Laboratory testing of otorrhea specimen can be performed to confirm the presence of CSF-specific proteins in a patient suspected of having a CSF leak. Testing using a beta-2 transferrin assay is a reliable method for confirming suspected CSF leak and has been recommended as the primary method for screening or confirming the diagnosis (17,18). Among our sample, statistically significant differences were found between diagnosis groups for beta-2 transferrin results, with most patients with CSF leak alone or CSF leak and encephalocele testing positive for beta-2 transferring, and most patients with encephalocele alone not being tested. Despite high sensitivity and specificity of the assay, there was not perfect concordance between test results and diagnosis among our sample. There were 3 patients with CSF leak at the time of surgery testing negative previously. One patient with encephalocele but no CSF leak at the time of surgery previously tested positive for beta-2 transferrin. Point-of-care beta-trace protein assay is an emerging testing option to diagnose rapidly diagnose CSF leak (19,20). Persistent clear otorrhea that is pulsatile or not responsive to medical management should prompt consideration of CSF leak in the differential diagnosis.

CT and MRI provide complimentary information for diagnosis and surgical planning. High resolution CT is the preferred imaging modality to identify the location and size of an osseous dehiscence in the floor of the middle fossa (21–23). MRI can be used to differentiate between encephalocele and chronic otitis or cholesteatoma (21,24,25). Signal intensity of fluid on MRI with 3D heavily-T2 weighted sequences (eg, fast imaging employing steady-state acquisition or constructive interference in steady state) and fluid-attenuated inversion recovery sequences have high sensitivity and specificity for distinguishing CSF leaks from other causes of middle ear effusion (26,27). In patients with unclear diagnoses and intact tympanic membranes who are unwilling to undergo myringotomy or tympanocentesis for middle ear fluid sampling, or who have intermittent CSF leak and are unable to collect sufficient fluid for laboratory analysis, imaging studies can help to rule-in or -out a diagnosis of CSF leak or encephalocele.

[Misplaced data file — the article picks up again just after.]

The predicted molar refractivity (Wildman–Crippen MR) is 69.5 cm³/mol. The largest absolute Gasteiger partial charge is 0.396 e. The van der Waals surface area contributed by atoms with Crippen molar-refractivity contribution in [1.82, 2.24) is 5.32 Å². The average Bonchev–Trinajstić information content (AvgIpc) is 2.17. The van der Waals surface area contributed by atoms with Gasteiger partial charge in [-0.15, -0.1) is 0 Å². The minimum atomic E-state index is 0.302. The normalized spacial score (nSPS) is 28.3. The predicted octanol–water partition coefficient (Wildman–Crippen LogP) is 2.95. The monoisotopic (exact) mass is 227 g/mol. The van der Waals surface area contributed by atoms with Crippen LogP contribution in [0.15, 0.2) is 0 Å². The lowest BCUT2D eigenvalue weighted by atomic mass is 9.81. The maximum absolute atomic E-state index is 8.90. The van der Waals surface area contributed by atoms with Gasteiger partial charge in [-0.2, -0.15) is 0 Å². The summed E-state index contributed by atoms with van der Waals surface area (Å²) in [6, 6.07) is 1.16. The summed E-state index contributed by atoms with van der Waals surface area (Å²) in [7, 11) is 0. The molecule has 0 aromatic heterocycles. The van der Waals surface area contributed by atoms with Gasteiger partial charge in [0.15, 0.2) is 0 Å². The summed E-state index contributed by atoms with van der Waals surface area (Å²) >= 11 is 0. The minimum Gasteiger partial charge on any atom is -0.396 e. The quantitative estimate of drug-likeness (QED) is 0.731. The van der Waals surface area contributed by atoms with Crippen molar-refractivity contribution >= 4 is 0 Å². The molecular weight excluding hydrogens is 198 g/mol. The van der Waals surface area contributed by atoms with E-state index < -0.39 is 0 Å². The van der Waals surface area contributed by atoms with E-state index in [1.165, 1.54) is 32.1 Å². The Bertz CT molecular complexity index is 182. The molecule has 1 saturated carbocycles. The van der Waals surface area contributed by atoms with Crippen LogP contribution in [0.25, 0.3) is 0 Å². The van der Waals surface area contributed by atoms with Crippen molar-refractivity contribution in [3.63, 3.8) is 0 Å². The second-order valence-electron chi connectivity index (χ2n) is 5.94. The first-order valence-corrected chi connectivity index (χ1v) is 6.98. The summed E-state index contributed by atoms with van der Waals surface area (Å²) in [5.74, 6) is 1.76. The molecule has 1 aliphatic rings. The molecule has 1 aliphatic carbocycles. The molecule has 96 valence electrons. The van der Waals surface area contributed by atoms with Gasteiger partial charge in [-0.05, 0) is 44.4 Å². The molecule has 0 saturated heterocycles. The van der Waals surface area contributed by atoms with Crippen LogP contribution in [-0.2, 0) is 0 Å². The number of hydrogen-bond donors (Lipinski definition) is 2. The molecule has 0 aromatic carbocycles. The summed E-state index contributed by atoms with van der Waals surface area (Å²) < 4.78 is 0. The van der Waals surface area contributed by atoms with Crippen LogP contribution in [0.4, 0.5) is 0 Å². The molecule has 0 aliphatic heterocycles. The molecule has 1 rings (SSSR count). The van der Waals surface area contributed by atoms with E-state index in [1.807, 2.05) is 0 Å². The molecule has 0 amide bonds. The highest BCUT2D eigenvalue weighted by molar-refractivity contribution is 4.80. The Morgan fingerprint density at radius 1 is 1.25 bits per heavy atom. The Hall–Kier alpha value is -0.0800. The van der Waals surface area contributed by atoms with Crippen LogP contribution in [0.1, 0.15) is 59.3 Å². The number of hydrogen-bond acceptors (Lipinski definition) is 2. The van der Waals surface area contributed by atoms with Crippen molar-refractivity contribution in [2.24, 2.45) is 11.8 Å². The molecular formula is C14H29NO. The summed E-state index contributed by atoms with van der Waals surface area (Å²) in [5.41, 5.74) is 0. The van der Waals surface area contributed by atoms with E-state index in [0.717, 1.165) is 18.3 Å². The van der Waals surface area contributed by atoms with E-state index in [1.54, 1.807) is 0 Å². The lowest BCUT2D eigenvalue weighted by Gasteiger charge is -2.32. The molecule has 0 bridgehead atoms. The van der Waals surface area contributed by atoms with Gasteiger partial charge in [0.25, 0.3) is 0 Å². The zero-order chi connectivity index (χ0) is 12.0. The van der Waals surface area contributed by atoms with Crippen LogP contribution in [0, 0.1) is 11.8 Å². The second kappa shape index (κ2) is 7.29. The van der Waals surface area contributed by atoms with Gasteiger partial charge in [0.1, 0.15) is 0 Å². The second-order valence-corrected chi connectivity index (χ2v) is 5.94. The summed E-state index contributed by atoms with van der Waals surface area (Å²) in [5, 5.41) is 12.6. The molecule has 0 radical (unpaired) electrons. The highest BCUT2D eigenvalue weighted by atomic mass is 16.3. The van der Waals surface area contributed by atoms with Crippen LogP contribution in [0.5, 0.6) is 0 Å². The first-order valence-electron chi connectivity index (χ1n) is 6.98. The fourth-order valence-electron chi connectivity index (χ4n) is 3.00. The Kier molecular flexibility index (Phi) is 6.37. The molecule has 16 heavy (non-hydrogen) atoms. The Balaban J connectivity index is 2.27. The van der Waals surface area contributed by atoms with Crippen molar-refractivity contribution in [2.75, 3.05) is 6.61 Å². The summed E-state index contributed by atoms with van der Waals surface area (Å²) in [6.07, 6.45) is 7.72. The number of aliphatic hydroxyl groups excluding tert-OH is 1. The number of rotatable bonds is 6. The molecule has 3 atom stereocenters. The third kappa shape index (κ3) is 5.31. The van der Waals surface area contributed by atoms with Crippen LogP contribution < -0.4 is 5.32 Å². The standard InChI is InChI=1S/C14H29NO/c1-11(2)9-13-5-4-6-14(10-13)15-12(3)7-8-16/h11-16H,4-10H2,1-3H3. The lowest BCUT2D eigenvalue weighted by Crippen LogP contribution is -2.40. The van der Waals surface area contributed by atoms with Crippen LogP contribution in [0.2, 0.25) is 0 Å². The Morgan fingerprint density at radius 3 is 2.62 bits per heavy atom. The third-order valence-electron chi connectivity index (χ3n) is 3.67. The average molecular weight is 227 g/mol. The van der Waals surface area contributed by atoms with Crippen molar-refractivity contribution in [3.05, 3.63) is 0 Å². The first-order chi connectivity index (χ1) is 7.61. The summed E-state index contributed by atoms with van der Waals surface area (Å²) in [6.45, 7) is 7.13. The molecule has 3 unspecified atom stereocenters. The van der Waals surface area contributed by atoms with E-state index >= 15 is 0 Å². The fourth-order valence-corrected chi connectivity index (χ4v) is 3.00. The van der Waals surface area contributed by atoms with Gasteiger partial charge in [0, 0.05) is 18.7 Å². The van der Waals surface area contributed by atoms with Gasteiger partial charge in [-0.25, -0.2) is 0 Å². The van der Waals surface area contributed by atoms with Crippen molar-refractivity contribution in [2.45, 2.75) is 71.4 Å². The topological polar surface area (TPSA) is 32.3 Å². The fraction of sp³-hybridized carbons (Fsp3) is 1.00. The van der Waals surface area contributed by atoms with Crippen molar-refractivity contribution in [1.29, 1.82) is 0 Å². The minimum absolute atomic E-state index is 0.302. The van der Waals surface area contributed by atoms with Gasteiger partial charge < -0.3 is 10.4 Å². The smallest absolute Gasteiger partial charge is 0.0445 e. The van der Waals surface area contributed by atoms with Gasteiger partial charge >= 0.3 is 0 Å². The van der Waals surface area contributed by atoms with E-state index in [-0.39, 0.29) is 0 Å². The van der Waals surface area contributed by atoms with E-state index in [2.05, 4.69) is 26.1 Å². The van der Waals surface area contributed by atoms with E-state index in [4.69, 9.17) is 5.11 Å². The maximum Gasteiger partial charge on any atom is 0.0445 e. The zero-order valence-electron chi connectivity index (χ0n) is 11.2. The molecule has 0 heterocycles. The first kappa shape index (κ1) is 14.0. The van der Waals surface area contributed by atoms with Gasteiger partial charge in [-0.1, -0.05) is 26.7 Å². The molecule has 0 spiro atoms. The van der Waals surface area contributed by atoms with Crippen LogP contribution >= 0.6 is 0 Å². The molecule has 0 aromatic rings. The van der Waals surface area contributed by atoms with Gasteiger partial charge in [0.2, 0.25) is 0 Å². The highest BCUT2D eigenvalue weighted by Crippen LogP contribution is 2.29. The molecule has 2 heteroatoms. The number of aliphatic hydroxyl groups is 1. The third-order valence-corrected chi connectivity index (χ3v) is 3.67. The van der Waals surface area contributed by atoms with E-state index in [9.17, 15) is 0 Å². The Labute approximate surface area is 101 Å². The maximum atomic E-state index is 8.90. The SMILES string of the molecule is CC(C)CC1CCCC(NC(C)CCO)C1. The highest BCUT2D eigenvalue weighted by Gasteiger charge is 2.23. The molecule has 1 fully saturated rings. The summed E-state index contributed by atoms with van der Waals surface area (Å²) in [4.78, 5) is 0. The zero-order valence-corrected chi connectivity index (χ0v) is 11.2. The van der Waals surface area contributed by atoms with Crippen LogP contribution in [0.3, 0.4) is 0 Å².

This study is limited by data present in the medical record due to the retrospective design. One limitation of our analysis was the need to interpret an unclear duration of symptoms in 4 out of 34 patients who reportedly had symptoms for “several” or “many” years. For the purpose of quantitative analysis, these patients were coded as having symptoms for 3 years. This was chosen in order to not bias the results in a way that would significantly increase the average time from onset of symptoms to operative management, but it is likely a conservative estimate. While patient charts were thoroughly reviewed to identify presenting symptoms, clinical notes do not necessarily record the presence or absence of all pertinent symptoms that could be identified using a checklist in a prospective collection of data.

Overall, patients had a prolonged period between onset of symptoms and definitive management with operative repair of the skull base using a MCF or combined MCF-mastoidectomy approach. Patient symptomology was not significantly associated with the time from symptom onset to surgery and only accounted for a small amount of the variation in time between symptom onset and operative repair among patients.


None declared.


None declared.


The datasets generated during and/or analyzed during the current study are not publicly available, but are available from the corresponding author on reasonable request.


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Cerebrospinal fluid leak; Encephalocele; Skull base surgery